In addition to saving about 30 percent of the United States’ entire energy spend during the course of a year, completion of the energy efficiency retrofits could reduce greenhouse gas emissions in the country by 10 percent and create 3.3 million job years — which means the projects could create an estimated 3.3 million cumulative years of employment — the study said.
Researchers in the building and sustainability fields have been touting the robust returns and benefits produced by energy efficiency retrofits for several years. In 2010, a study forecast that such projects could result in savings of as much as $41 billion a year in the U.S. And market leaders in business and real estate have made a point of spotlighting their successes, one of the most prominent being the Empire State Building retrofit. The New York City icon also serves as an example of green leasing program, a further strategy to achieve energy efficiency in commercial property. Read more
By Ian Larsenof Sun Star Reporter: Money is power. At the University of Alaska Fairbanks, power is power. In Alaska it’s easy to take the state’s vast resources for granted, but thanks to the newest building on campus, UAF researchers will learn how to maximize those researchers. The Geophysical Institute and the Alaska Center for Energy and Power developed the soon-to-open Energy Technology Facility.
“Alaska has more fossil and renewable energy resources than any other state in the nation,” according to the ACEP website. “Alaska has the potential for long-term sustainable energy production through development of its natural gas, coal, oil, hydropower, tidal, geothermal and wind resources to meet the energy needs of the state and beyond.”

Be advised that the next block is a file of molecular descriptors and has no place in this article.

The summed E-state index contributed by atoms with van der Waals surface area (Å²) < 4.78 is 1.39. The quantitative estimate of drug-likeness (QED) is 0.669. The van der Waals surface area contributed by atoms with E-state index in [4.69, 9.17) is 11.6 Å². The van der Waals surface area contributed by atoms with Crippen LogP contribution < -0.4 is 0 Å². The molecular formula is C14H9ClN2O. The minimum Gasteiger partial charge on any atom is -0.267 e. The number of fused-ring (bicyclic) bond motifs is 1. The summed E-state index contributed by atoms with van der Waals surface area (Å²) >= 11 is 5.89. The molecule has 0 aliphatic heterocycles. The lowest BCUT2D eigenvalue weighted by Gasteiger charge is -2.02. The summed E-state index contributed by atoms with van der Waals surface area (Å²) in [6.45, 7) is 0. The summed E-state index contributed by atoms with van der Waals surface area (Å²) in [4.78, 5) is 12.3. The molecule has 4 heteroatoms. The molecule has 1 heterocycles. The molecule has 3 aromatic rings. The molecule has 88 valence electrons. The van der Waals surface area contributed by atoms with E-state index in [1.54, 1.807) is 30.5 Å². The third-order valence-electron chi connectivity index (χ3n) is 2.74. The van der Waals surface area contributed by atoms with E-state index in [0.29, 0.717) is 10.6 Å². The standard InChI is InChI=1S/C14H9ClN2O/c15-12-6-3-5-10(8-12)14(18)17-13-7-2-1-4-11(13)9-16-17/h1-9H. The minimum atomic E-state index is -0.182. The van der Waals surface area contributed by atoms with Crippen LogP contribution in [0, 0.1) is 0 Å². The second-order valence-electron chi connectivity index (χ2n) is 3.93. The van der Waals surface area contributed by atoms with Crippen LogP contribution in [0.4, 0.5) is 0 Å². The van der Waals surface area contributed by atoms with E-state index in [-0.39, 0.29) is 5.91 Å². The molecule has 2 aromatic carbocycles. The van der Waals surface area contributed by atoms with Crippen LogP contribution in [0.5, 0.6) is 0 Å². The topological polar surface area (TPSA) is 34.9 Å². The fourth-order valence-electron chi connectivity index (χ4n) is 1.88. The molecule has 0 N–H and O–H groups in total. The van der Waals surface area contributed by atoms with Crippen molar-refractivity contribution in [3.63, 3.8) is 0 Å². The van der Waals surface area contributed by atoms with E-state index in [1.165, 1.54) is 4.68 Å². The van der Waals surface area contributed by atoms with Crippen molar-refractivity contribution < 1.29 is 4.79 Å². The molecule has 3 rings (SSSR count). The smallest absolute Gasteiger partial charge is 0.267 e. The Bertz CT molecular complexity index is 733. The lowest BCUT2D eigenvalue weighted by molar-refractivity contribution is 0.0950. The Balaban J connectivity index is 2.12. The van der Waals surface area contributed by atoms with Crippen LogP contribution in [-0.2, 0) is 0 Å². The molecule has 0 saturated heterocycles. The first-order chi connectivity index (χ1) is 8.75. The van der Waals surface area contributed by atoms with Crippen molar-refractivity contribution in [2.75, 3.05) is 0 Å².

UAF built the facility to use these vast amounts of renewable energy and house the projects.
The ACEP team will celebrate the grand opening of the new Energy Technology Facility with a ribbon cutting at 5:30 p.m. Feb 15. ACEP will introduce researchers and the current energy projects that are in development.
This facility is located across from the Lola Tilly Commons and will allow ACEP to to house many of their projects on campus.
“We have research projects all over the state,” ACEP Director Gwen Holdmann said. “Battery research is done at Golden Valley, we have some wind energy research projects and hydrokinetics projects in rural areas.”
The facility will allow ACEP and other university researchers to easily perform large energy projects such as waste recovery, diesel fuel efficiency, advance-technology batteries, rural-community-scale power and wind-diesel technology. Through this research ACEP will be able to find cheaper and more sustainable ways to power Alaska.
The project broke ground last fall, and in less then a year the building is about to open for research. Read more
To see their installation on YouTube, click on the picture
Alaskan Wind Industries installed the first Skystream 3.7 Wind Turbine in Homer Alaska this year. This wind turbine is sitting 42ft high on Diamond Ridge facing the city. Each wind turbine is named by the homeowner or business for maintenance and for identification with manufacture. This wind turbine is named “Lucy in the sky with diamonds”. This couple has lived in Homer Alaska since the early 1950’s and was a recipient to the Exxon settlement to help them with the new clean energy. Deborah and Michael Limacher love the idea of clean energy and their motto is: “once the turbine is paid off, you have free and independent clean energy!!” These Business Owners of Heavenly Ridge will be receiving a 25% business grant for this project from the USDA as well as a 30% Tax Rebate from the Federal Government.
Cooper Landing Walkable Community needs your presence at our planning workshop August 11 and 12. We are working towards a more walkable community for safety, health benefits, environmental protection, economic stimulus, and energy conservation. We need your input.
Your RSVP in the affirmative is greatly appreciated!